Accelerating Change And Transformation In Legacy Organizations

“Without evidence that the present is deficient in some way, motivation to innovate is lacking.”  -Amy Edmondson via Teaming to Innovate

We live in a world that is facing a plethora of digital transformations that are continuously shifting society, industries and our organizations. Shifts that span from incremental too disruptive and even volatile, from exhuming small industry changes to extinguishing entire institutions. Transformations, that unless willing to change, adapt, adopt, and transform, are taking their toll on legacy, or well-established organizations.

Legacy organizations can often lose their pioneering spirit in favor of a settler mindset, as we have seen with companies such as Kodak, Nokia, Motorola, and Yahoo, often losing their ability and willingness to remain adaptive to today’s changing world, inhibiting the level of current and future impact that can be created and sustained through ongoing innovation. As well as legacy organizations that met, when faced with an urgent need to innovate, adapt, and transform, companies such as Blockbuster, Radioshack, Borders, and Circuit City to name a few, were unable to make that transition or transformation in a manner that allowed for their future relevance or survival.

As Joanna Bakas shares in the article Why legacy organizations need to clearly separate their Performance Engine and Innovation Engine, “What is holding us back is our inability to unlearn accepted paradigms, ways of doing and thinking.”

Which is not only important for our legacy organizations in moving forward in a more relevant manner, but for the leadership that is guiding our legacy organizations towards those next steps into the future.

Leading in today’s more volatile, uncertain, complex, and ambiguous environments necessitates creating organizational and team cultures that are embedded within and upon a foundation of trust and safety. It requires engaging the mindsets that allow for the curiosity, inquiry, critical thinking, and problem-solving to face these new challenges in new and novel ways, with the ongoing willingness and ability to reframe the lens to which we apply to those challenges in order provide a diversity of solutions that effectively expand our individual and organizational boundaries. It will also necessitate a willingness to become deeply reflective towards our current mental models in ways that allow us to break down and dislodge the thinking, perceptions, processes, frameworks, and systems that have become both entrenched and often irrelevant, in order that unlearning and new learning can exist. Today’s leaders will also need to engage the “around the corner” forward and futuristic thinking that allows for an ongoing flow of new ideas, new thinking, and new knowledge to be consistently infused into the individual and organizational networks in ways that allow for creative and innovative disruption to spread and scale in ways necessary to meet the growing adaptive challenges that the leaders of today’s legacy organizations are and will face.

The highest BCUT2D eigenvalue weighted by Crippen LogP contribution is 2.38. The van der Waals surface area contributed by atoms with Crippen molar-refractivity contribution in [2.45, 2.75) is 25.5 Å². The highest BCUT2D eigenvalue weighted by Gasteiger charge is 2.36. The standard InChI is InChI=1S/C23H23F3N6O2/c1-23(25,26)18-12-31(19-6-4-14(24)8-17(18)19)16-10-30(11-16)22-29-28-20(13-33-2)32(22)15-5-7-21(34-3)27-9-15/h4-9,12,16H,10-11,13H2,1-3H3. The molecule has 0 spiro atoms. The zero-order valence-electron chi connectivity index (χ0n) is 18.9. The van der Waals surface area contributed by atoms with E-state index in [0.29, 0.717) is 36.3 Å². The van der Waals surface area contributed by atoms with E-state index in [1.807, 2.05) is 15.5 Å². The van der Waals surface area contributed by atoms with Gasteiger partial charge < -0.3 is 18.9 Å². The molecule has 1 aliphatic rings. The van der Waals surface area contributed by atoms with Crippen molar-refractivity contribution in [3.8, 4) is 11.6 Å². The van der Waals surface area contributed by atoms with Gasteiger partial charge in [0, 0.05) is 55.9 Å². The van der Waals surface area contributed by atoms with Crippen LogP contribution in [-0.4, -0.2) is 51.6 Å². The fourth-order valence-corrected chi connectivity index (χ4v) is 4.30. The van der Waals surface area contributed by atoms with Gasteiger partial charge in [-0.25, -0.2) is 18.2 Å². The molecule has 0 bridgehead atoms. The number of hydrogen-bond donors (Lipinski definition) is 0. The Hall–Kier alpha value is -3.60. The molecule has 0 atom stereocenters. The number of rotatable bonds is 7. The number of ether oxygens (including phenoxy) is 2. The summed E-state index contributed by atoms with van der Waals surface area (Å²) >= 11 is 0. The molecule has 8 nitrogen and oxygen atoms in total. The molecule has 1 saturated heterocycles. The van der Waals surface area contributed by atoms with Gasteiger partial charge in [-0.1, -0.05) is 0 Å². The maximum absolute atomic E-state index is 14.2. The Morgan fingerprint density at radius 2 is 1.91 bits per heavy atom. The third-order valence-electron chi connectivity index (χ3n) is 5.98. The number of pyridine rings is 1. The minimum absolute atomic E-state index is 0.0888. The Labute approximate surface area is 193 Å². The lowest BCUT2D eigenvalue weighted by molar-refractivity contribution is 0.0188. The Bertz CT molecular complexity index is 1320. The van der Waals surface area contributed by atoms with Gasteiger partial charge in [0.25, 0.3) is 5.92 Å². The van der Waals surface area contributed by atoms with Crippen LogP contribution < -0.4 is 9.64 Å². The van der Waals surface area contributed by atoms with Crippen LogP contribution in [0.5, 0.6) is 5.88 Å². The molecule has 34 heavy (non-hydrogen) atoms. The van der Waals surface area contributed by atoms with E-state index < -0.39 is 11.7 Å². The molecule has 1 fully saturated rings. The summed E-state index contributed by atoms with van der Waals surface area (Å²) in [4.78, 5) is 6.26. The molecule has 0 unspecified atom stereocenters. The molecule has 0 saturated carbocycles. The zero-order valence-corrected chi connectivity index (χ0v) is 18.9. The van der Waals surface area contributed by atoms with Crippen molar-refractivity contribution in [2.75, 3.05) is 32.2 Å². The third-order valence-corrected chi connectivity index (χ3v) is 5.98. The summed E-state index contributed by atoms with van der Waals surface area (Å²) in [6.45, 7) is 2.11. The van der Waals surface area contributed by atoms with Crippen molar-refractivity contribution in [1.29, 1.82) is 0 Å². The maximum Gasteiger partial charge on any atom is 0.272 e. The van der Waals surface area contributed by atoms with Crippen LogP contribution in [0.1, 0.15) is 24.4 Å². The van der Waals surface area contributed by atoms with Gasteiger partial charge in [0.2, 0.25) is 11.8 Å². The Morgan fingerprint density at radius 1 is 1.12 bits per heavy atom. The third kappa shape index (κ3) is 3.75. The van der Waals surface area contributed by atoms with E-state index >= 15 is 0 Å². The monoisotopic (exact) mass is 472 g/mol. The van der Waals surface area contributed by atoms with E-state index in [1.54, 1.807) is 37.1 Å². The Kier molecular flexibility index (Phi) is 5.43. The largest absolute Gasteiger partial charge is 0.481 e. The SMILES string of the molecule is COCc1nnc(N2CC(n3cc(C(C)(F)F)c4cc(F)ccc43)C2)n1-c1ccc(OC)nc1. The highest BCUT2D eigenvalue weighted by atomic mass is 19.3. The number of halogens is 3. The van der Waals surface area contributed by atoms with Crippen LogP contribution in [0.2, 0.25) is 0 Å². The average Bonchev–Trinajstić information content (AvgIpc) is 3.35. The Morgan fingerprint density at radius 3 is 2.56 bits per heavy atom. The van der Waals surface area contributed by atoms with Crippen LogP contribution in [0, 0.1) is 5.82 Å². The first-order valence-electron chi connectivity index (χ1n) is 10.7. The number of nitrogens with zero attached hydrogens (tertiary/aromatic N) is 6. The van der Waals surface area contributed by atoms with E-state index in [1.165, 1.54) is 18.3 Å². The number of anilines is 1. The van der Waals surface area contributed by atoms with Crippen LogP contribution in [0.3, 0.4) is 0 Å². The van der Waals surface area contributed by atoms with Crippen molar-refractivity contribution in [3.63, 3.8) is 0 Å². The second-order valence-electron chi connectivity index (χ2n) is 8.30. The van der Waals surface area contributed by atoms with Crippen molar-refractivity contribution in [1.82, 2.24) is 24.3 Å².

Today’s leaders need to create an “organizational brain” that is better positioned and equipped for the accelerated pace and volatility of change and digital disruption that we are currently facing from our modern world. Effectively finding processes to break down those organizational inhibitors that keep us mired in stasis and “what we have always done” frame of mind, towards a focus upon and a better understanding of the “why” behind the deep need for ongoing learning, growth, and innovation. It is realizing that learning, growth and innovation are not just a “good” to have, but a real necessity for ongoing relevance, stamina and resilience necessary to stay effective in a world where today’s new quickly becomes tomorrow’s antiquated.

In reflecting on the growing importance of leaders in legacy organizations, especially those leaders who can effectively “think around the corner,” here are 4A’s that could and should stay in continuous consideration through any change or transformation process:

  • Agility – too often, the complexity of the challenges and problems we are facing pushes leaders to entrench and insulate, in a belief that a greater certainty, predictability and safety can be created for the organization. However, agile leaders and organizations see and use the current velocity of change as an opportunity, rather than a deficit. They acknowledge the tension that exists between stability and adaptability, which necessitates ongoing updates to their processes and systems. It is in recognizing that there is a definite need to engage risk, while remaining strategic towards that need and, in effect, enabling the organization to remain agile in the face of these tensions, and it requires today’s leaders to view agility from a cognitive, strategic, and operational lens.